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Overall crime is down on Metro, but harassment and assaults on bus operators up

Sexual harassment and assaults on bus drivers were up significantly in the first six months of 2017.

Crime was down overall across the Metro system in the first six months of 2017, but sexual harassment and assaults on bus operators rose sharply, according to a new report by Metro Transit Police.

Seven months after an annual crime review noted a dramatic rise in aggravated assaults, and an increase in violent offenses such as homicide and rape, transit police reported that such incidents were less prevalent on the system in the first half of this year. No killings or rapes were reported in the first six months of the year, according to the report presented at Thursday’s Metro board meeting. Robbery and aggravated assaults decreased 25 percent and serious crime was down 17 percent overall through June, compared to the same period last year.

The lower crime rates came amid a period of falling ridership; 6 percent fewer trips were taken across the rail and bus system this year compared to 2016. In a presentation to the Metro board Thursday, Metro Transit Police Chief Ron Pavlik Jr. credited targeted enforcement, including increased surveillance through camera technology and rigorous crime analysis, with driving the numbers down.

Pavlik said the decrease came as police honed in questions such as: “Where is the crime occurring, where [are] those trends happening? Really mapping that out and deploying those resources accordingly.” Police are “trying to get to a [place of proactive] instead of reactive policing,” Pavlik said.

But the lower numbers are unlikely to curb perceptions of violence in the system after several recent high-profile events – many of which were captured on video. Additionally, there were 55 criminal offenses committed on buses, compared to 48 during the same period last year; assaults on bus operators increased 20 percent.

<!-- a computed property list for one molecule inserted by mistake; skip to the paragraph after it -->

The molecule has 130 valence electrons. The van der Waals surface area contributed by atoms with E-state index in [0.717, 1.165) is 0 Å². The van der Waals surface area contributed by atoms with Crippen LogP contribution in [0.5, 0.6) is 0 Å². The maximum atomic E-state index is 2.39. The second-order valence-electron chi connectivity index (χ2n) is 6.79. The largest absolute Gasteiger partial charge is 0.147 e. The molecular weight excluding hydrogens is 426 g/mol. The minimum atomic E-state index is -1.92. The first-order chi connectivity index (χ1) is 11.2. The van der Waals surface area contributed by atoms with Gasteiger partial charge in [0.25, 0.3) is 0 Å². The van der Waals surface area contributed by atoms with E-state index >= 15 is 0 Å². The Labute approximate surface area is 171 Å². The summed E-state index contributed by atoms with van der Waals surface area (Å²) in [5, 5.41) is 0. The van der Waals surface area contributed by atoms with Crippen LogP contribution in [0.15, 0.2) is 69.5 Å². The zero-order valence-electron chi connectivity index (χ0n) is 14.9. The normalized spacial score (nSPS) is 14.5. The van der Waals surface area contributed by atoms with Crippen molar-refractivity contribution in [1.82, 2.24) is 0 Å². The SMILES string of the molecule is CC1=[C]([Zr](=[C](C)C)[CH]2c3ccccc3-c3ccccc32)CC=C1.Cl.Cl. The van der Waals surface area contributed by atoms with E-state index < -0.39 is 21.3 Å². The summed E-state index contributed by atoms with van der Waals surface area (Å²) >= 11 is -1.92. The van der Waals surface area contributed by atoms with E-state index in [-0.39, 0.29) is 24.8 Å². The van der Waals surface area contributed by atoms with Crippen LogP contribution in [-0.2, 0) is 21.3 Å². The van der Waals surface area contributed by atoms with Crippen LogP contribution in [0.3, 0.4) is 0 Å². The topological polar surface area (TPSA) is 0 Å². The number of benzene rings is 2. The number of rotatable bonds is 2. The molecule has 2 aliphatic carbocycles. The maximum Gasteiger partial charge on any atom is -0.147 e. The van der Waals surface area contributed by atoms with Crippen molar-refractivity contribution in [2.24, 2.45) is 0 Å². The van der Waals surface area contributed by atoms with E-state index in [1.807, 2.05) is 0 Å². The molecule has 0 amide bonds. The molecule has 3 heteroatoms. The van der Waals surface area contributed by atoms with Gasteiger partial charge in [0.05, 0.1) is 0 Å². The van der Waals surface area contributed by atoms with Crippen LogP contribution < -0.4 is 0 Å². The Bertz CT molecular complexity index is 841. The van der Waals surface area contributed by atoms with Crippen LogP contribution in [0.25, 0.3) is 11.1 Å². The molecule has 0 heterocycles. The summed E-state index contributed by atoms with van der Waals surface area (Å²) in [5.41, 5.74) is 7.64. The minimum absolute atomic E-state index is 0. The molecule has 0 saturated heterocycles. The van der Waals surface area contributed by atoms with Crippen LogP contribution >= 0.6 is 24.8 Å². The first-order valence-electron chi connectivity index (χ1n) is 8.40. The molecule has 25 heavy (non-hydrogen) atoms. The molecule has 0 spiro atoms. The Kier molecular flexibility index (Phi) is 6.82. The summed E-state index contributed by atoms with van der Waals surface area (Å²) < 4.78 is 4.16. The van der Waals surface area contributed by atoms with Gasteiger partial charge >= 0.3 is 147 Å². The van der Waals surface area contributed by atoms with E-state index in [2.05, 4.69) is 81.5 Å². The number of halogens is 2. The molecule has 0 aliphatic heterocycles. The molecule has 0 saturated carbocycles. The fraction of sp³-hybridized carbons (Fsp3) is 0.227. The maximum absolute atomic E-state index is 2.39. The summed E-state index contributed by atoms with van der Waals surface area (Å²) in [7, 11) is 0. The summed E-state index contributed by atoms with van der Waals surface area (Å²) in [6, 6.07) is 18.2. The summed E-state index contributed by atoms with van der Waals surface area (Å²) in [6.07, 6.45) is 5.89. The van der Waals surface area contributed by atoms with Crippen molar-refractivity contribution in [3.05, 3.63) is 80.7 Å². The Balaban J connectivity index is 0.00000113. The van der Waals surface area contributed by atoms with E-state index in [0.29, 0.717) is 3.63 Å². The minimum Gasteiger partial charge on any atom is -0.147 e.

And, according to the report, the number of harassment complaints jumped 65 percent — from 37 to 61. A majority of the complaints were classified simply as “harassment” and were not criminal offenses, according to the board presentation. But the number of such incidents more than doubled from 16 in 2016 to 34 in 2017.

“Harassment complaints (non-criminal) usually consist of verbal, unwanted comments that may be sexual in nature,” Metro spokeswoman Sherri Ly said.

Criminal harassment of a non-sexual nature more than tripled — from five to 16 cases, police said. Ly said such cases reflect complaints received through Metro’s online harassment reporting portal that are not of a sexual nature, such as simple assault.

Metro said the uptick reflected increased harassment reporting through various available channels, including the online portal. Ly said it also reflected factors like the system’s anti-harassment campaign, and efforts to raise awareness of incident reporting “regardless of whether [customers] believe a crime had been committed,” Ly said.

“These efforts have helped increase reporting, and we would take this opportunity to again encourage anyone who feels they are the victim of harassment while on Metro to report it,” she said.

Despite the higher prevalence of harassment, criminal sexual harassment complaints fell to 11 from 16, according to the report.


Even as the number of violent and other serious crimes fell, sexual harassment complaints rose, according to Metro Transit Police stats. (WMATA)